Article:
PC tune-up software: does it really work?
Part One: Windows XP
Ccleaner, which is a free download, didn’t make our laptop any faster, but then it didn’t really slow it down either. It's far less comprehensive than the other tools, with no registry and hard drive defragmenter and a very basic start-up tool, where it’s easy to disable something important because there are no descriptions.
Promises, promises: the Registry size post upgrade
Ccleaner also doesn’t give you the option to disable Windows services you may not be using, unlike the other utilities on test. But since the biggest improvement in start up times and Ram availability comes from disabling start-up items – and because it’s free - then Ccleaner remains a great option for enthusiasts.
PC Tools’ Desktop Maestro 3.0 costs £39.95 and didn’t live up to its promises. The graphs show the results when we used Desktop Maestro’s Recommended Services Optimizations setting, because when we used the Minimal Services setting - which we were asked to use by PC Tools for best performance - the boot-up time was consistently increased by over a minute. Using the Minimal Services option didn’t make for a fair test either, because it changed the Windows display scheme to mimic a butt-ugly Windows 95 layout.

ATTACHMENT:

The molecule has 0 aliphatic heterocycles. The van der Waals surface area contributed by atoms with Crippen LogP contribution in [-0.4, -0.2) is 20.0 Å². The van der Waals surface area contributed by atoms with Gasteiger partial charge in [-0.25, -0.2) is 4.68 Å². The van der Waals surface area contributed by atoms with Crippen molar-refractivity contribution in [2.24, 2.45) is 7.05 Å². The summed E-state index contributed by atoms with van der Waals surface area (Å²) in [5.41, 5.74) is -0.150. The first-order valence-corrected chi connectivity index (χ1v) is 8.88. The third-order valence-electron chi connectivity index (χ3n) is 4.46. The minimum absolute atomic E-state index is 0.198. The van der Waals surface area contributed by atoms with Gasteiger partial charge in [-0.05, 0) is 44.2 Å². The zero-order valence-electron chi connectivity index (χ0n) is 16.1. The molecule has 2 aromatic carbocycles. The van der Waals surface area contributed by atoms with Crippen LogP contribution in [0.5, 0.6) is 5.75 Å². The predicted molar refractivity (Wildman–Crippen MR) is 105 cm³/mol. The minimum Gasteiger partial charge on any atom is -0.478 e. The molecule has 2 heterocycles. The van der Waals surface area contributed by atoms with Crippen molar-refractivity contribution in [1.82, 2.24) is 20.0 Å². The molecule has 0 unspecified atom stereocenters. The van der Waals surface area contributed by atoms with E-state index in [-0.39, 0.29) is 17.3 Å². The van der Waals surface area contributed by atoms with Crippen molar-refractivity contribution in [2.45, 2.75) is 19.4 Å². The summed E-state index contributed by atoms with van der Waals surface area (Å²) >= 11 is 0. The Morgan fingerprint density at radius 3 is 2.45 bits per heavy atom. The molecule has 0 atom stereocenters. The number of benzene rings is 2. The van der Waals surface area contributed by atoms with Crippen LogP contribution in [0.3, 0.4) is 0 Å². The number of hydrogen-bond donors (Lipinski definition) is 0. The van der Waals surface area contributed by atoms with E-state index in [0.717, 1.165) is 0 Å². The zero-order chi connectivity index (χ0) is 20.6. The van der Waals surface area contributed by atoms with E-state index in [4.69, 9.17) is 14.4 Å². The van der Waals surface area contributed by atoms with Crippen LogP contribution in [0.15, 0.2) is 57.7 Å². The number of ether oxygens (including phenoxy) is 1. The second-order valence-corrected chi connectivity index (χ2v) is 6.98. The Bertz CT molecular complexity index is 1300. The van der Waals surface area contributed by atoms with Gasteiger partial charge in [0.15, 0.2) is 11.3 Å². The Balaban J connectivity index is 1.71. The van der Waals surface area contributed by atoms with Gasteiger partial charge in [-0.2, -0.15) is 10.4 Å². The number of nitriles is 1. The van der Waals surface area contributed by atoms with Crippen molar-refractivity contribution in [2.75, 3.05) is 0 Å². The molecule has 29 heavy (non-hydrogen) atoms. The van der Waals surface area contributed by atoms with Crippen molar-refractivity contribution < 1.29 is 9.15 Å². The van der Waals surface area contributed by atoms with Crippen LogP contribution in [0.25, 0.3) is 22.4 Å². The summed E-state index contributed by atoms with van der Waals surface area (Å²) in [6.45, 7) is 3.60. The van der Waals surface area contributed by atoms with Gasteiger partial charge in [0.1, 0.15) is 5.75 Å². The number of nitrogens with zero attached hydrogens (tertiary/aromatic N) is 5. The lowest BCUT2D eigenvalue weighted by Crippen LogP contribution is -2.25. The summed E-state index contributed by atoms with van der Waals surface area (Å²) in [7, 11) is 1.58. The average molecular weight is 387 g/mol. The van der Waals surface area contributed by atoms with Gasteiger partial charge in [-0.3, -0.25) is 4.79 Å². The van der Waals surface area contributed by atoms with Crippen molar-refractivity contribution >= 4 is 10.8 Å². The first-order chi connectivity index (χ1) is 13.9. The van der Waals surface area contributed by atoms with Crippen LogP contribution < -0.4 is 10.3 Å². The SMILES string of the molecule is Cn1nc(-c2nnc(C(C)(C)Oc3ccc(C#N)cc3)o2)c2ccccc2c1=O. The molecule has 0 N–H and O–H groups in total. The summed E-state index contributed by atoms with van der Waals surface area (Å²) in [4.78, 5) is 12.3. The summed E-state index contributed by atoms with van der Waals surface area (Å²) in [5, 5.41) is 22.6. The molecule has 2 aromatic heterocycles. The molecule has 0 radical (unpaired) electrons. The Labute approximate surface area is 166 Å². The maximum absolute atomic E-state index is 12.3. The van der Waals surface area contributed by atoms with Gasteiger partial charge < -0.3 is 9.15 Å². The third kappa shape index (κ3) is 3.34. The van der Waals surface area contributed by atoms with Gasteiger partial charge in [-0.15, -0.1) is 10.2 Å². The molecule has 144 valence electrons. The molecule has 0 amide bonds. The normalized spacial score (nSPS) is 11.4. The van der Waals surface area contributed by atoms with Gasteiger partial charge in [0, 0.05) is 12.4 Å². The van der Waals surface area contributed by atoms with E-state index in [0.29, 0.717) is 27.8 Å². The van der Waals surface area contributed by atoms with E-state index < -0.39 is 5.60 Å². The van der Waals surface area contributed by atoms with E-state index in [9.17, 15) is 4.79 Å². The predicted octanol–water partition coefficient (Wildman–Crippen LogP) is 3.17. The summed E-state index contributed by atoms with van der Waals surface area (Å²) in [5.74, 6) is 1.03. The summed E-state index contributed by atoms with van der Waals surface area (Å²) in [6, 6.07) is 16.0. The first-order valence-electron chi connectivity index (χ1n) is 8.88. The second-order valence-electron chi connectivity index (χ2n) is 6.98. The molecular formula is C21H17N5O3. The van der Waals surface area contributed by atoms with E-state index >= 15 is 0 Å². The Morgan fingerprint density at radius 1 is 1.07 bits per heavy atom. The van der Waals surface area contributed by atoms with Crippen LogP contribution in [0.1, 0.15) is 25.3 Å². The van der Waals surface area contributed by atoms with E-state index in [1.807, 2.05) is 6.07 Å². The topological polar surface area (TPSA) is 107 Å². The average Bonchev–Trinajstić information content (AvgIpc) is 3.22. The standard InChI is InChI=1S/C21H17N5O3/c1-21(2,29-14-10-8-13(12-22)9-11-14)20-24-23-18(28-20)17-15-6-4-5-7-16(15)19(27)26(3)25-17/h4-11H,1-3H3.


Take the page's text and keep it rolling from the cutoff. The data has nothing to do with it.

Desktop Maestro also loads an application that says it is automatically scanning the registry for changes. That increased the process count and, potentially - it's very difficult to measure - CPU usage. Finally, unlike the other commercial packages, Desktop Maestro doesn’t have its own hard drive defragger - it links to the Windows one. Not that it matters, since we couldn’t measure any improvement offered by third-party defraggers compared with the native Windows one.
TuneUp Utilities 2009, which costs £29.99, was the only application that improved our Office 2007 performance, albeit by a small amount. Its registry compacting tool claimed it would reduce the size of our registry to 41MB, although we have no evidence that it did so.
Ccleaner doesn’t have many tools, but it is great for those wanting to tinker with start up services on the cheap
Its start-up manager is top class, with programs divided into unnecessary, no recommendation and necessary categories, so even novices can make some sense of what to switch off and what to leave on. Its Quick Optimization tool is polished with clear descriptions of what’s happening, so we’re happy to give TuneUp Utilities 2009 a tentative thumbs-up.
Next page: Conclusion